The basic functions of a given heterogeneous tissue are determined not only by the activities of individual cell types within the tissue, but also by the intimate communications and coordination among cell populations. For instance, neurons and astrocytes interact to ensure essential brain functions [111], and immune cells interact with adipocytes in the adipose tissue to regulate energy metabolism and thermogenesis [112]. As such, cell–cell communication is a critical biological question yet has not been comprehensively addressed due to the previous lack of high-throughput, high-resolution singe-cell data. The unique ability of single-cell approaches to simultaneously capture numerous cells of diverse cell types makes it feasible to model cell–cell communication networks (Table 1 and Figure 1B). The underlying assumption for modeling such networks is that communications between cells can be captured by molecular patterns measured in individual cell populations. For example, a pair of communicating cells may express genes and proteins involved in a particular function (e.g. one expressing a ligand and another expressing the corresponding receptor to trigger signaling pathways) in a coordinated fashion.

Early attempts to model cell–cell communication networks have been primarily based on the concept of gene coexpression with or without the consideration of ligand–receptor interaction information. The underlying assumption is that gene correlation patterns between cells reflect true biological interactions. The validity of this assumption has been supported by evidence at the level of tissue–tissue interactions. For instance, gene coexpression between brain regions can recapitulate the functionally derived interactions of the mouse brain connectome [113], and gene coexpression between five different mouse tissues revealed novel endocrine factors mediating the communications which are subsequently validated with experiments [30].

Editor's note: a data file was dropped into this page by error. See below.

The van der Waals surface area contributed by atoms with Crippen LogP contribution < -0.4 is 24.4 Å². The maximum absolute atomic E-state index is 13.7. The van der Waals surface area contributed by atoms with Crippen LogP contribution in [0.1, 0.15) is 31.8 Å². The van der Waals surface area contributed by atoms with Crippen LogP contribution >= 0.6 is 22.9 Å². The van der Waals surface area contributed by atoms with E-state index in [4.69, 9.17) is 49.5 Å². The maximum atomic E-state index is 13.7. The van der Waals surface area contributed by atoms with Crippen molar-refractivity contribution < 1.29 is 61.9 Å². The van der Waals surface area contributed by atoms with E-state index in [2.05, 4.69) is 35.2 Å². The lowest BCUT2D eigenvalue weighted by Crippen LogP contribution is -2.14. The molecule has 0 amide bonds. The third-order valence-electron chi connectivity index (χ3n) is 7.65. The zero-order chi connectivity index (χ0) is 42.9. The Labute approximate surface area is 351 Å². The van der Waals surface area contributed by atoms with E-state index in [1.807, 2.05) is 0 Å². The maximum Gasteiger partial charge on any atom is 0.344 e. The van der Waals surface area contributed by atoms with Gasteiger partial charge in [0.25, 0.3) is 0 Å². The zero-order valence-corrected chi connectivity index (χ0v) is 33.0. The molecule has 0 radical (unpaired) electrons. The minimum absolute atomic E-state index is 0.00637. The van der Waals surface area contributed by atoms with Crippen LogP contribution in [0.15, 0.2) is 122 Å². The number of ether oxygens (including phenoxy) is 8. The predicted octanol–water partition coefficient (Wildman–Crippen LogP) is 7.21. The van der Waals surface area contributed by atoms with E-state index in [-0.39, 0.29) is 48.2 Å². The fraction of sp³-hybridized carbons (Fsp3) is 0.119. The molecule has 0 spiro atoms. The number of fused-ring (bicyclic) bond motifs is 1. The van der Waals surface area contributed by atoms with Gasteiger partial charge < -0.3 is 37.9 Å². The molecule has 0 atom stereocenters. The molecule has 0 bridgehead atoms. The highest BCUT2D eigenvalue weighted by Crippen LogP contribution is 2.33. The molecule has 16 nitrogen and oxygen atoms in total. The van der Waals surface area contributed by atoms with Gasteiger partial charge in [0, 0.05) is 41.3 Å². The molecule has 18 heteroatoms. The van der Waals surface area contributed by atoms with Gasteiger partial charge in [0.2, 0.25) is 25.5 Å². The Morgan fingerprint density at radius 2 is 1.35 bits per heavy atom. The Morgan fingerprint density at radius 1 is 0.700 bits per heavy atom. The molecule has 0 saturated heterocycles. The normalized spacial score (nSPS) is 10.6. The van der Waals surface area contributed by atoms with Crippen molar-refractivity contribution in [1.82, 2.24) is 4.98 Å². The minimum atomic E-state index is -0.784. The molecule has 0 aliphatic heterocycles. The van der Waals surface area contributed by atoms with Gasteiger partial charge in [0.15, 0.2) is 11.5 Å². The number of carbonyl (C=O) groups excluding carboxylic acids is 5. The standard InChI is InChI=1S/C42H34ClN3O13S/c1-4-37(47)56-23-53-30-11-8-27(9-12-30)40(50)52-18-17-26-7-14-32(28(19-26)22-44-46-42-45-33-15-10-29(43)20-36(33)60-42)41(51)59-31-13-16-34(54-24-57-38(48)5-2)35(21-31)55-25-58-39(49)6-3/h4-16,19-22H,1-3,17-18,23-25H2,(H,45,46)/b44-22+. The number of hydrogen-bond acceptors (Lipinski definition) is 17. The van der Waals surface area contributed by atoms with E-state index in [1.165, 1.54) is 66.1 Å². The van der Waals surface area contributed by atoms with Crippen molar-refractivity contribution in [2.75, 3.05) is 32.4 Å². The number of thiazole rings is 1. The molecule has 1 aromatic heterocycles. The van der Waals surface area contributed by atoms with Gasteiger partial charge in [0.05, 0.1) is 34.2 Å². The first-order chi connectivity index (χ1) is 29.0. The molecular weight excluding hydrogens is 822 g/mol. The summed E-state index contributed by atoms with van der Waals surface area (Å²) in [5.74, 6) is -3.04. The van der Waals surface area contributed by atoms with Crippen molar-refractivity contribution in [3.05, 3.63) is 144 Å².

Coexpression methods were quickly adapted to single-cell data when Han et al. built cell–cell connections based on the similarities in gene expression profiles across cell types [68]. However, such networks more likely reflect the similarities between cell types rather than interactions or communications. To modify the classical coexpression framework, ligand–receptor-based methods have been proposed which rely on the assumption that a significant portion of cell–cell communication occurs via the release of chemical molecules from one cell that bind to receptors of another cell. Utilizing this assumption allows ligand–receptor-based methods to construct reliable biology-based directed networks. However, it comes at the expense of heavily limiting the set of potential genes in an inherently sparse data modality. It is important to note that coexpression-based analyses typically utilize Pearson's correlation coefficient, which may not be suitable for read-based single-cell datasets due to the zero-inflated nature and unique distribution patterns. When using coexpression-based analysis on single-cell data, it is important that data transformation and appropriate statistics are taken into consideration.